Smokin’ In The Boys Room

Technically this isn’t a 1974 tune, but these guys did rock the house on The Midnight Special that spring…

Brownsville Station with their one and only hit.

And what’s with the Harry Potter glasses?

Residential hydronics never fails to fascinate.  Despite our best efforts at diligent design (accurate heat loss calculations, proper boiler selection, appropriate pipe sizing and circulator selection), what we actually install is pretty much always a tad (or a tad-plus) more than what we calculate.

And if we take into account the inherent “fudge factor” (or what engineers call “load safety factor”) built in to any heat loss calculation, that “tad” becomes even greater.

To repeat a phrase used in last week’s blog (click here), we measure with a micrometer, mark with a piece of chalk and cut with an axe.

Had a question at a webinar this week that sent me into a deep thought sequence, and since that happens only once a decade it requires a blog post.  The question was simple, blunt and outstanding:

“If mod-con boilers have turn down ratios, is an extensive heat loss calculation necessary to size one?  As long as it’s big enough, won’t it just pretty much find its “happy place” and work from there?”

Like I said, darn good question!

The “let’s-get-this-job-done-quick-and-get-the-heck-out-of-here” part of me agrees wholeheartedly.  That is, after all, how most residential boilers in Europe are sized (and as we all know, the Europeans know everything there is to know about hydronics).  But the “anal-retentive-numbers-cruncher” in me can’t let go.

Let’s say you’re looking to replace an old boiler with a new mod-con.  The old boiler has a net IBR rating of 120,000 BTUH.  Using this spec chart from NTI Boilers, which would  you choose?

Seems like the 150 is the right beast, doesn’t it? And get this, even if it’s oversized, with that 5 to 1 turn-down ratio it can modulate down to an input of 30,000 BTUH. Simple, fast, no math and you know it’s going to be big enough.

What’s not to like?

What if you actually run a heat loss calculation and the numbers say the load’s only 58,421 BTUH?  Would that change your mind?

Well, the “modulating down” theory says it’ll be fine, since the turn-down ratio will make sure the boiler output matches the load as close as it can. And it’ll do a fairly decent job of it.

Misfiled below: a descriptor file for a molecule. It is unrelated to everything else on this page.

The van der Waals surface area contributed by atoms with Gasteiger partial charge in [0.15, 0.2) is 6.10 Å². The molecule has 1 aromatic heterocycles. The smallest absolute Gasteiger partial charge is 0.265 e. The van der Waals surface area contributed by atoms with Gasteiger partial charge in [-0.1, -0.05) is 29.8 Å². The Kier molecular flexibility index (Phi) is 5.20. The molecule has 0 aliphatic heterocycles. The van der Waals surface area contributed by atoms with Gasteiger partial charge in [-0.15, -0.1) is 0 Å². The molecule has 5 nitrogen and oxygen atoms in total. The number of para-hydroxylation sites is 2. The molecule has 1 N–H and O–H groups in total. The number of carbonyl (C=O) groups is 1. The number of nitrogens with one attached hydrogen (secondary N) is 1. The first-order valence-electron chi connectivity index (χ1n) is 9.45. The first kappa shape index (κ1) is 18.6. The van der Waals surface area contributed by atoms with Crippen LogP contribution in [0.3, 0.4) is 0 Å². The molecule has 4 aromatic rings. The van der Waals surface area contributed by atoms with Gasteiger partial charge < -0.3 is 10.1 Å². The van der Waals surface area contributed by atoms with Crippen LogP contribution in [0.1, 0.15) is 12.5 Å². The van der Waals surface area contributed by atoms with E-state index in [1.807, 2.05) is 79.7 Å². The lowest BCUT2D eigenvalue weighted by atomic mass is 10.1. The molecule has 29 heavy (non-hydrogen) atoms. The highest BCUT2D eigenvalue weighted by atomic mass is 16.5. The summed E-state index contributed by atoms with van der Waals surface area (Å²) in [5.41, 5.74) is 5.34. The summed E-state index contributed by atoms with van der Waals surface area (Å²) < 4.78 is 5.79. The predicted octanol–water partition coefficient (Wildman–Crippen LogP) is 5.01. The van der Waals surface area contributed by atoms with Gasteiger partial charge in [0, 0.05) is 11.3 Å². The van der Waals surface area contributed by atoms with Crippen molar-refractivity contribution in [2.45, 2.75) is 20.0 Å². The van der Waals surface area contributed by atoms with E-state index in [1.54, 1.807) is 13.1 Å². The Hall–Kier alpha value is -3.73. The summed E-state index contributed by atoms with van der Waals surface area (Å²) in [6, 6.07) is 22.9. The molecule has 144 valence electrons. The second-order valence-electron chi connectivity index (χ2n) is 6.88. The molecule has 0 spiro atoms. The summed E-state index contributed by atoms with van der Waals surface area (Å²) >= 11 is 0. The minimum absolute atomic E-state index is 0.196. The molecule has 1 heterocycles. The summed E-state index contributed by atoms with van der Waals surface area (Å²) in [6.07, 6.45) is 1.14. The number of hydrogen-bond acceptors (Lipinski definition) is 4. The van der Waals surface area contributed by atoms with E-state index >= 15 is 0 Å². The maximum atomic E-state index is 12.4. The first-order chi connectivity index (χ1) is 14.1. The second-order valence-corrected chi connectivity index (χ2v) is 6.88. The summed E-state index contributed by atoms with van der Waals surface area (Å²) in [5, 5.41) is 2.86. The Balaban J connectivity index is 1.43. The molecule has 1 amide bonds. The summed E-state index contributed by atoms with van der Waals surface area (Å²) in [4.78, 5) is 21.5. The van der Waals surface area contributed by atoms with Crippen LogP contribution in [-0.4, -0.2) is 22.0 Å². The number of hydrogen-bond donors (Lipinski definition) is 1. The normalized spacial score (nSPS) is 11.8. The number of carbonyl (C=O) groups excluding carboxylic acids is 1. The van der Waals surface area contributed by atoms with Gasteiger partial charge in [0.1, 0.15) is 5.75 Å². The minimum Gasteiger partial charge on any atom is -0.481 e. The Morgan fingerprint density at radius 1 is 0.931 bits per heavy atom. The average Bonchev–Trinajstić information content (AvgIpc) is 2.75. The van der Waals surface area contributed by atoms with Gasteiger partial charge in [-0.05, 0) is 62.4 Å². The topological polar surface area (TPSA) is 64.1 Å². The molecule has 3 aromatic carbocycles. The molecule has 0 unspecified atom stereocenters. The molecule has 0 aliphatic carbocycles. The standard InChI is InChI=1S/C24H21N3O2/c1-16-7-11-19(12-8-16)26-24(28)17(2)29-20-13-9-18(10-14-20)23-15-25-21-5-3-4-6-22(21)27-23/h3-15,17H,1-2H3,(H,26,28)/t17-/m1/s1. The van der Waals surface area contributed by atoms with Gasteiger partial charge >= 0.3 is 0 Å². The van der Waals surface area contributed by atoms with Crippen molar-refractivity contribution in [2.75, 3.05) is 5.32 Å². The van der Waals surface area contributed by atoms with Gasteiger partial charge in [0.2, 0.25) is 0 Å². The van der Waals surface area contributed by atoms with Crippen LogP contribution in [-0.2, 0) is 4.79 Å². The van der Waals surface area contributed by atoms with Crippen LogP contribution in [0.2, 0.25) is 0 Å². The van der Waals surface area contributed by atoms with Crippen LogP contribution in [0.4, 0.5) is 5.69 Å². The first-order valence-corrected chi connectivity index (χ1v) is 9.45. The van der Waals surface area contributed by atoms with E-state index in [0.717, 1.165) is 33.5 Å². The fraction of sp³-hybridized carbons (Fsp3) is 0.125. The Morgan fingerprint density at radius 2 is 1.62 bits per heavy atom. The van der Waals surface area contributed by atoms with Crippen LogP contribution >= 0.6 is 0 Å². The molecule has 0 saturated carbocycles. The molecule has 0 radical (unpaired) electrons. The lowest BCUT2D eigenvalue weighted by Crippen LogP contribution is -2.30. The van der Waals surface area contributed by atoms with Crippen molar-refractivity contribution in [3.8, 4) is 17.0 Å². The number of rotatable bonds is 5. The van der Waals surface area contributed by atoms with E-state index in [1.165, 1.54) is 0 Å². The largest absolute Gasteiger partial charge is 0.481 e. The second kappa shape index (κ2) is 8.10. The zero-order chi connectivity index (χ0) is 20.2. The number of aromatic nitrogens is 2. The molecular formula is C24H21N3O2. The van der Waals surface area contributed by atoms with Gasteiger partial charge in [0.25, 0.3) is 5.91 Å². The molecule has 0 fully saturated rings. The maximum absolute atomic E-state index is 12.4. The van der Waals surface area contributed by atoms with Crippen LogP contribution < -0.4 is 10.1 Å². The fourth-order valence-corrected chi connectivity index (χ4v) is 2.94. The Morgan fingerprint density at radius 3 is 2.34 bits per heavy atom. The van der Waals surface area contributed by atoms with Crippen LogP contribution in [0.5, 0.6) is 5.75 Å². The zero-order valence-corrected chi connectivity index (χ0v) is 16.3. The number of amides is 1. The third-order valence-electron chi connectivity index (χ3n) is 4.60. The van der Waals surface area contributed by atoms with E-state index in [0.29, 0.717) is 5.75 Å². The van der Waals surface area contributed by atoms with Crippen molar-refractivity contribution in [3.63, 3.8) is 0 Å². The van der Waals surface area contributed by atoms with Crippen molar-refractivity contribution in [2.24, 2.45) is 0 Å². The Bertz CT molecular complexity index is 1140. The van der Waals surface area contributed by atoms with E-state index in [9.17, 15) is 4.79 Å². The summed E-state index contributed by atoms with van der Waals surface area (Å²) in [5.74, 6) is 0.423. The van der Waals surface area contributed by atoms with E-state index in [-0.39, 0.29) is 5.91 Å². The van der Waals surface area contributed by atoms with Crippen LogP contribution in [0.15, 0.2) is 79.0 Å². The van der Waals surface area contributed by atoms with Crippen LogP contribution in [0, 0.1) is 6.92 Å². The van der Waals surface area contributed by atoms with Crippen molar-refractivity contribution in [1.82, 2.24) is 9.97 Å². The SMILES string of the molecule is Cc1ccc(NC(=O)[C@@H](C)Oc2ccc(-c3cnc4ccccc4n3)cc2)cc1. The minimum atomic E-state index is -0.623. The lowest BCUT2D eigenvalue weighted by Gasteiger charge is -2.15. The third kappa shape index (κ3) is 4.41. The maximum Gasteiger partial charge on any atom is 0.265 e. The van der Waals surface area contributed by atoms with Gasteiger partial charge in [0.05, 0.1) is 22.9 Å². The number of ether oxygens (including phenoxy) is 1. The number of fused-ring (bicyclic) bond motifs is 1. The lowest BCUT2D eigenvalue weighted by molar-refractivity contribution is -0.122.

But there’s always an “However” lurking.

As mentioned last time (click here), there is an awful lot of “fudge factor” built in to actual heat loss calculation formulas, not to mention whatever other fudge we add, just to be safe.  A conservative estimate may be around 10 to 20%.  Also understand that nearly 50% of the heating season is spent at roughly 1/3 of the total heating load or less.  So for instance…

If the “real” load of the building is closer t0 50,000 BTUH, then 1/3 of that load is right around 16,500.  The Ti150 modulates down to a low-fire input of only 30,000 BTUH.  What do you get? A boiler that, even though it can modulate, is still at least twice as big as it needs to be at least 50% of the time.

Choosing the Ts80, with a low-fire input of 16,000 BTUH, can modulate along with the heat loss much more closely. It won’t short-cycle nearly as much as the 150, so the moving parts will last longer and the overall system will operate more economically.

It’s also going to be a few hundred dollars less expensive and 30 pounds lighter. So you got that going for you.

Which is nice.

The only reason you might still go with the Ti150 is if the boiler was also making domestic hot water (it’s equipped with a flat plate heat exchanger for DHW).

If not, then follow Hydronics Efficiency Tip #42: When in doubt, size the boiler to match the heating load as closely as possible.

And a boiler that can modulate down to 16 (thousand) is beautiful…

Ringo hit #1 in January of ’74 with this classic remake.

Well played Mr. Starkey. Well played…

Leave a Reply

You must be logged in to post a comment.